Report: Energy Sector in Limbo over Permitting, ESG and Climate Policies

Joseph Markman
Hart Energy

The Babst Calland law firm’s annual report includes a chat with Sen. Joe Manchin and an assessment of the impact of President Biden’s government-wide climate approach.

President Joe Biden’s ambition to entirely wean the U.S. from fossil fuels by 2035 is “unattainable, not doable,” Sen. Joe Manchin (D-W.Va.) told a Babst Calland law firm panel during a recent webinar. The recording is included in the firm’s annual energy industry report, released June 30.

“There’s no way that we can eliminate our way to a cleaner climate,” the chairman of the Senate Committee on Energy and Natural Resources said, noting that the country could not make a sufficient worldwide difference because other countries will not follow its lead in cutting oil, gas and coal from the global energy mix. “Not going to happen.”

In its report, Pittsburgh-based Babst Calland focused on how the oil and gas industry, recovering from the economic impacts of the COVID-19 pandemic, is at an inflection point as it awaits the full impact of President Joe Biden’s climate-centric policies and the emergence of ESG (environmental, social and governance) concerns in investing decisions.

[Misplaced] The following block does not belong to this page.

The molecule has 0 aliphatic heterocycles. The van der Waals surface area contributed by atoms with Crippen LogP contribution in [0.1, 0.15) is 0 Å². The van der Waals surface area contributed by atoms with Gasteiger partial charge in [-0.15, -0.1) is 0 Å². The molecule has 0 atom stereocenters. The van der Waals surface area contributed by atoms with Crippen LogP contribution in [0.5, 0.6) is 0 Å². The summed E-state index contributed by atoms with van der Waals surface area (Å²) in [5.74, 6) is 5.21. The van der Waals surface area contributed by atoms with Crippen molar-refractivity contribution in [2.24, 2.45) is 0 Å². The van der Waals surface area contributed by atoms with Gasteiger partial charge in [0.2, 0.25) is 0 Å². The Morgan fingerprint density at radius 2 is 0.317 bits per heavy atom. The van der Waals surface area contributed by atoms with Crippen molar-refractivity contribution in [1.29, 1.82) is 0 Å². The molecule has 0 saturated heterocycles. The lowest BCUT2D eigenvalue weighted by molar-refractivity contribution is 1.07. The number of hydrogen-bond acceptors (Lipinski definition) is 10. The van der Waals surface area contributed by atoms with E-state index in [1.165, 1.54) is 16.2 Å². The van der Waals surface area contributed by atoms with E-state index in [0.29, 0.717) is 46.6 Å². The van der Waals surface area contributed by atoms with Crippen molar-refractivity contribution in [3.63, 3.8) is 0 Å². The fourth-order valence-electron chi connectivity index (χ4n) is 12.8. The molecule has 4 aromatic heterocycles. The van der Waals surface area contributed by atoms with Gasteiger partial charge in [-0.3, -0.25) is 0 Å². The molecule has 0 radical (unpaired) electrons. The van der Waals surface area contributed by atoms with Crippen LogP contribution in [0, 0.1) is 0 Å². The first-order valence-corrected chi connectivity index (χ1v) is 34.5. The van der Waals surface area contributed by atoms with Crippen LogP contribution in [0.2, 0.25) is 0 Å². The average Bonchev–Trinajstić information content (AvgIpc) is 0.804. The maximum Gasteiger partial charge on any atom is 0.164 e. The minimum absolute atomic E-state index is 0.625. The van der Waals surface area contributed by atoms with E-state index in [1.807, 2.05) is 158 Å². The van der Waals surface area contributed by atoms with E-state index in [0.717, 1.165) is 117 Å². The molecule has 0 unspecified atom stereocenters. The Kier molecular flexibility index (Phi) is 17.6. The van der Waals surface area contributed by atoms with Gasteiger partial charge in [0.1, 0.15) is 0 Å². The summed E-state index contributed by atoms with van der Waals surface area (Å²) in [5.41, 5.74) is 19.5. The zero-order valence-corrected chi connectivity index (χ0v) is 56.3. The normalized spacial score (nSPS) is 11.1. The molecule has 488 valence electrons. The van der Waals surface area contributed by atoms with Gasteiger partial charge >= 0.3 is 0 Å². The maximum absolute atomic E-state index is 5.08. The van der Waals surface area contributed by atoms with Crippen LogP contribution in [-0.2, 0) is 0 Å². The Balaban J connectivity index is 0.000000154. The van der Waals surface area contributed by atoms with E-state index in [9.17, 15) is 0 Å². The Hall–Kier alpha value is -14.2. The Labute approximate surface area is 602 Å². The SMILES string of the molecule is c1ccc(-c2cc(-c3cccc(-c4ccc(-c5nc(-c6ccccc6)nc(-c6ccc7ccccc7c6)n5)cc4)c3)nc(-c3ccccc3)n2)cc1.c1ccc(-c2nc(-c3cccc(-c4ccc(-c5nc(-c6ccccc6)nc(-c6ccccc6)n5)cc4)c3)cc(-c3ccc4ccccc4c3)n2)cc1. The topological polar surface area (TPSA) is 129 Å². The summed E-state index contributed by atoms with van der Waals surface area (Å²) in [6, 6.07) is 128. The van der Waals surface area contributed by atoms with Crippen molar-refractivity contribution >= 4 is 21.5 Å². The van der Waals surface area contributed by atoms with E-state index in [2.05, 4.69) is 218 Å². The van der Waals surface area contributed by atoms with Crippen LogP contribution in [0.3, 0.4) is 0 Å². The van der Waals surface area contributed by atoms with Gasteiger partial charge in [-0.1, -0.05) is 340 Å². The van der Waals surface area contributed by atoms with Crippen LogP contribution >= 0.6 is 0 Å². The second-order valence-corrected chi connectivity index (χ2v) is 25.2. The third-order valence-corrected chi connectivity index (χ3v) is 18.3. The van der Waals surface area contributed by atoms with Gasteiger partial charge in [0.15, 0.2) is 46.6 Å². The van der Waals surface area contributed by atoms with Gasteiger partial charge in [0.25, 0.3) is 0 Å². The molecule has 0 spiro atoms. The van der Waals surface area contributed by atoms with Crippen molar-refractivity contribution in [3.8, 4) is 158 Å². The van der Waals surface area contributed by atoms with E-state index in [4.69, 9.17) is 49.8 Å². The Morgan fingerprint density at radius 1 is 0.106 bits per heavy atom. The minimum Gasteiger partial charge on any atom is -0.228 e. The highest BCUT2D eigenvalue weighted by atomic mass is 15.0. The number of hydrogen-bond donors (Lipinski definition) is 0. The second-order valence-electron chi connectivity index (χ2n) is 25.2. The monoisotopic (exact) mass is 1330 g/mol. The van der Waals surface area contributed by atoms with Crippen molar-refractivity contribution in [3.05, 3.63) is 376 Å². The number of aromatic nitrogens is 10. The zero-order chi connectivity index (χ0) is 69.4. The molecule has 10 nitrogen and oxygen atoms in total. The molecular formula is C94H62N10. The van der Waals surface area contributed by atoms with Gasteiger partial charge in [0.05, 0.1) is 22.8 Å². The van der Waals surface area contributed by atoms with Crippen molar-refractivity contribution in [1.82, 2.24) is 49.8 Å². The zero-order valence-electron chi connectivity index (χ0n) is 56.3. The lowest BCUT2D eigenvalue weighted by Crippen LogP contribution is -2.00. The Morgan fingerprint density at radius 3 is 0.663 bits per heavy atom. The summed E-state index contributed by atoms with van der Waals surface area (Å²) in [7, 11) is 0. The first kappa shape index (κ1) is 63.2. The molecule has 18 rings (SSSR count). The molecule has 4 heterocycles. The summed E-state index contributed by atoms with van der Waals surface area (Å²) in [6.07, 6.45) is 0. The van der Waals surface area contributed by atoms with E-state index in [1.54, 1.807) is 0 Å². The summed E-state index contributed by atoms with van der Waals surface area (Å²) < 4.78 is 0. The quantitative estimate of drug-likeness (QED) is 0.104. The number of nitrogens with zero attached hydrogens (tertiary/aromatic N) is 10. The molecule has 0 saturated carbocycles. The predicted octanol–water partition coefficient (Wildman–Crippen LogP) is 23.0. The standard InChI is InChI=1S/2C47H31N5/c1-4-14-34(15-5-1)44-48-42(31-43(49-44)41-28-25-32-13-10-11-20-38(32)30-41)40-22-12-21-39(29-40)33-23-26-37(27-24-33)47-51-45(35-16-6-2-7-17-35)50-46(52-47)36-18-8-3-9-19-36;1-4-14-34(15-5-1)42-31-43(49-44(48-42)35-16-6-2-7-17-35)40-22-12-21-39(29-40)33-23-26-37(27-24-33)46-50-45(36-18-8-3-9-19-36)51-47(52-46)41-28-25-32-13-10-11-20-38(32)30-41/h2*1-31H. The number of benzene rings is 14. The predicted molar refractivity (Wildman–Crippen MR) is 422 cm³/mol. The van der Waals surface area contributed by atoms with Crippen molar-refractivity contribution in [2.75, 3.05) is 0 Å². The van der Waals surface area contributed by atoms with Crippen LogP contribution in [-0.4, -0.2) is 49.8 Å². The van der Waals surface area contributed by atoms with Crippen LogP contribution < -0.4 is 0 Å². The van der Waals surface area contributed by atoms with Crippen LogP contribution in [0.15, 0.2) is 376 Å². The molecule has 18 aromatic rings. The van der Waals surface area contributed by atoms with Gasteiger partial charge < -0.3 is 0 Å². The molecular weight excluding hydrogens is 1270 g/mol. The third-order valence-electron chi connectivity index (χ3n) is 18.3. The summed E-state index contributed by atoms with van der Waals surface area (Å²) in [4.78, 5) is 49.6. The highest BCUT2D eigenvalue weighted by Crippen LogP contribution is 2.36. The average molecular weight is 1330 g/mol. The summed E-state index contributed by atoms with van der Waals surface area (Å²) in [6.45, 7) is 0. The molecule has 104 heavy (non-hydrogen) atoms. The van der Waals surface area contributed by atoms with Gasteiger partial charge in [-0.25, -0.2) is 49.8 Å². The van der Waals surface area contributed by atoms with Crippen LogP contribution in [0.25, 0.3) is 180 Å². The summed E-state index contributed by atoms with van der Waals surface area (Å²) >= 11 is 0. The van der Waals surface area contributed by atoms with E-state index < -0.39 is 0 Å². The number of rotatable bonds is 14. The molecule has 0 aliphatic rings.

Manchin told the attorneys he was concerned about the federal permit approval process, and how the sluggish system could hinder the oil and gas industry’s—and the country’s—ability to build the infrastructure necessary to put the energy transition into effect. The senator has supported legislation to speed the permitting process.

“I don’t know any other way to get it done,” Manchin said. “We might not live long enough to see half of it being built if we don’t do something.”